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A MONODY

ON THE DEATH OF ROBERT BURNS,

THE SCOTCH BARD.

WRITTEN BY Ś. KEMBLE, ESQ.

For two Voices.-Tune Gaffer Gray.

Ah ! what's there ill news ; speak, old

Robin Gray,
That thy blue bonnet's pluck'd o'er thy bron ?

O ! sad news I have heard,

Roby Burns, man, is dead,
And the plough-man wecps over his plough,

Well, a well a day,
And the plough-man weeps over his plough.

Is he gone then for age, and for aye,

Robin Gray ?
No more shall we list to his song ?

No, cold as a clod,

Beneath a green sod
Poor Robin they've lain all along,

Well, a well a day,
Poor Robin they've lain all along.

Adieu then the forest and bill,

Robin Gray,
And farewell the vallies and grove!

Why the forest and hill

And the vallies ring still,
Still echo his ditties of love.

Well, a well a day,
Still echo his disties of love.

The sad sound of echo l'll shun,

Robin Gray,
Its dying notes live on my mind :

Can you then as you roam

From your forefather's home, Leave your forefather's feelings bebind,

Well, a well a day, Leave your forefather's feelings behind ?

Still the blackbird will sing on the tiora,

Robin Gray,
And the lark early carol on high,

But the lowly.lodg'doswain,

As he scatters the grain,
Will chaupt Robin's verse with a sigh,

Well, a well a day,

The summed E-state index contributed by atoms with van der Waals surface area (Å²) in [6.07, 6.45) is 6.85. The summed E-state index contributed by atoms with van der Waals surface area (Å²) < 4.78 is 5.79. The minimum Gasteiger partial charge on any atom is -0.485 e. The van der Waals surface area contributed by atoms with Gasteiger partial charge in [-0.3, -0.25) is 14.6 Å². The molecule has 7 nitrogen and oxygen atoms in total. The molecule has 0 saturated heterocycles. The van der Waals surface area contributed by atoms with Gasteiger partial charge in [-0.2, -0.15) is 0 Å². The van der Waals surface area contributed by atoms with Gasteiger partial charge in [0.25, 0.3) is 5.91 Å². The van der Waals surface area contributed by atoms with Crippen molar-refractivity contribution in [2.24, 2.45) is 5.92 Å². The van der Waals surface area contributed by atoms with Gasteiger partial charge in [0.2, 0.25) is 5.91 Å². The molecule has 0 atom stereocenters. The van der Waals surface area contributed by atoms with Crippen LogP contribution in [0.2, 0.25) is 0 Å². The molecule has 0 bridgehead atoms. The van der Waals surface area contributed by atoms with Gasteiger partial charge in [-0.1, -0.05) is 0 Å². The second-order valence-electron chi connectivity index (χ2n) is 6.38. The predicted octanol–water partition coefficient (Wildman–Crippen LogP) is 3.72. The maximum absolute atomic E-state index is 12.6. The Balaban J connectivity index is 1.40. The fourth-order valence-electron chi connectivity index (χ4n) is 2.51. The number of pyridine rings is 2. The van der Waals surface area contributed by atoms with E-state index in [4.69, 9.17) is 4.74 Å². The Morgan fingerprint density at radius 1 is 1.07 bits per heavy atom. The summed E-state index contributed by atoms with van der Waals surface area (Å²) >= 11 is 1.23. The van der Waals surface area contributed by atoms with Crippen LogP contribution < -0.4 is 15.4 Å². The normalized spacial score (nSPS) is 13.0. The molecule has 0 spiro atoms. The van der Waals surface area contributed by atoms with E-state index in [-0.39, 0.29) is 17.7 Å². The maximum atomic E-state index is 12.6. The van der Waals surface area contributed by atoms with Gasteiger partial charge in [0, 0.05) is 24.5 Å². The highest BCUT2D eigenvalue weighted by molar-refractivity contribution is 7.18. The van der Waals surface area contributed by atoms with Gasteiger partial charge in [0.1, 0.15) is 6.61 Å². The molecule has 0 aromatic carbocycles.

Will chaunt Robin's verse with a sigh.

Softly lie on his bosom the turf,

Robiv Gray,
Rest bis ashes unmingled and pure;

May the tomb of his ura

Caledonia adora,
And his much-lov'd remaios so secure,

Well, a well a day,
And his much lov'd remains 80 secure.

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The Twa Dogs
Scotch Drink
The Author's Earnest Cry and Prayer to the Scotch Repre.
sentatives in the House of Commons

Postscript
The Holy Fair
Death and Doctor Ilorabook
The Brigs of Ayr
The Ordination
The Calf
Address to the Deil
The Death and Dying Words of Poor Mailie, the Author's

oply Pet Yewe
Poor Mailie's Elegy
To J. S****
A Dream
The Vision-Duan first

Duan second
Address to the Unco Guid; or, the Rigidly Righteous
Tam Sampson's Elegy

The Epitaph

Per Contra
Halloween
The Auld Farmer's New Year's Morning Salutation to his

Auld Mare Maggie
To a Mouse, on turning her up in her Nest with the Plough,

Nov. 1785
A Winter Night
Epistle to Davie, a Brother Poet
Second Epistle to Davie
Lord Gregory
Winter, a Dirge
The Cotter's Saturday Night
To a Mountain Daisy
Ppistle to a young Friend

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PAGE.

On a Scotch Bard, gone to the West Indies

99

To a Haggis

100

A Dedication. To Gavin Hamiltou, Esy.

102

To a Louse, on seeing one on a Lady's Bonnet at Church 105

Epistle to J. Lapraik, ao Old Scutish Bard.

106

To the Same

110

To W. S*****0, Ochiltree, May, 1785

113

Postscript

116

Epistle to J. R*****, inclosing some Poems

118

John Barleycorn, a Ballad

120

A Fragment

122

Song. It was upon a Lammas Night

124

Song. Now westlin winds and slautering guns

125

Song. Behind yon Hills where Lugar flows

126

Song. Green grows the Rashes, a Fragment

127

Soug. Agaio rejoicing Nature sees